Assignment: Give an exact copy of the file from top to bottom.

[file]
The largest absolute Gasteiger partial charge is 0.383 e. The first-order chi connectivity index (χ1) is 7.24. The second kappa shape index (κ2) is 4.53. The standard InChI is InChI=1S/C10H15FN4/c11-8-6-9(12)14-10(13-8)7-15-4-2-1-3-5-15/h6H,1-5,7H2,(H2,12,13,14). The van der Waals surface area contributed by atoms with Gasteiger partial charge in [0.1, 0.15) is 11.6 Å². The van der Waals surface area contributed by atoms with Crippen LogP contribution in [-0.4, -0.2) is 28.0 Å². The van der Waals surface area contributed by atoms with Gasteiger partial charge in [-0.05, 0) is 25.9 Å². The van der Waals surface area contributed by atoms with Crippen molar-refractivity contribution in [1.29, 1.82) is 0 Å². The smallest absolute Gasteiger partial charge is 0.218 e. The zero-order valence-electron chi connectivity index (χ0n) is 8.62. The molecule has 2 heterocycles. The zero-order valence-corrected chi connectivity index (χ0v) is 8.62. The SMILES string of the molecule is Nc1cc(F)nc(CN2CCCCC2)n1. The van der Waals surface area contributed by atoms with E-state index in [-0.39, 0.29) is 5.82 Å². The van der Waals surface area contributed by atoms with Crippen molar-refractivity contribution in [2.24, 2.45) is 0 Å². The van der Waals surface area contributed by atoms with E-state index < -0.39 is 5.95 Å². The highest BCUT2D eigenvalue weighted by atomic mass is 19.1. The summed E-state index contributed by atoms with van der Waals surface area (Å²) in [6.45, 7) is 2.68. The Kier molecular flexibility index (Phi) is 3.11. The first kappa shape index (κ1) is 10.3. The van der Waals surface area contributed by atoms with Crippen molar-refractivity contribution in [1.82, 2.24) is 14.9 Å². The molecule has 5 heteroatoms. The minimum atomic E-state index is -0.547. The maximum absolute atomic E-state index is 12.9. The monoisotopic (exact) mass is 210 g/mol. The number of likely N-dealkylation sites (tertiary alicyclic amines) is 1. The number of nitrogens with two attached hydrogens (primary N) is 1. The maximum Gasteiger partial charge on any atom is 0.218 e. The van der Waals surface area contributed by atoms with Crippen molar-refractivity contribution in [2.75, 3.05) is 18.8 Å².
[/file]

The largest absolute Gasteiger partial charge is 0.383 e. The first-order chi connectivity index (χ1) is 7.24. The second kappa shape index (κ2) is 4.53. The standard InChI is InChI=1S/C10H15FN4/c11-8-6-9(12)14-10(13-8)7-15-4-2-1-3-5-15/h6H,1-5,7H2,(H2,12,13,14). The van der Waals surface area contributed by atoms with Gasteiger partial charge in [0.1, 0.15) is 11.6 Å². The van der Waals surface area contributed by atoms with Crippen LogP contribution in [-0.4, -0.2) is 28.0 Å². The van der Waals surface area contributed by atoms with Gasteiger partial charge in [-0.05, 0) is 25.9 Å². The van der Waals surface area contributed by atoms with Crippen molar-refractivity contribution in [1.29, 1.82) is 0 Å². The smallest absolute Gasteiger partial charge is 0.218 e. The zero-order valence-electron chi connectivity index (χ0n) is 8.62. The molecule has 2 heterocycles. The zero-order valence-corrected chi connectivity index (χ0v) is 8.62. The SMILES string of the molecule is Nc1cc(F)nc(CN2CCCCC2)n1. The van der Waals surface area contributed by atoms with E-state index in [-0.39, 0.29) is 5.82 Å². The van der Waals surface area contributed by atoms with Crippen molar-refractivity contribution in [2.24, 2.45) is 0 Å². The van der Waals surface area contributed by atoms with E-state index < -0.39 is 5.95 Å². The highest BCUT2D eigenvalue weighted by atomic mass is 19.1. The summed E-state index contributed by atoms with van der Waals surface area (Å²) in [6.45, 7) is 2.68. The Kier molecular flexibility index (Phi) is 3.11. The first kappa shape index (κ1) is 10.3. The van der Waals surface area contributed by atoms with Crippen molar-refractivity contribution in [1.82, 2.24) is 14.9 Å². The molecule has 5 heteroatoms. The minimum atomic E-state index is -0.547. The maximum absolute atomic E-state index is 12.9. The monoisotopic (exact) mass is 210 g/mol. The number of likely N-dealkylation sites (tertiary alicyclic amines) is 1. The number of nitrogens with two attached hydrogens (primary N) is 1. The maximum Gasteiger partial charge on any atom is 0.218 e. The van der Waals surface area contributed by atoms with Crippen molar-refractivity contribution in [2.75, 3.05) is 18.8 Å².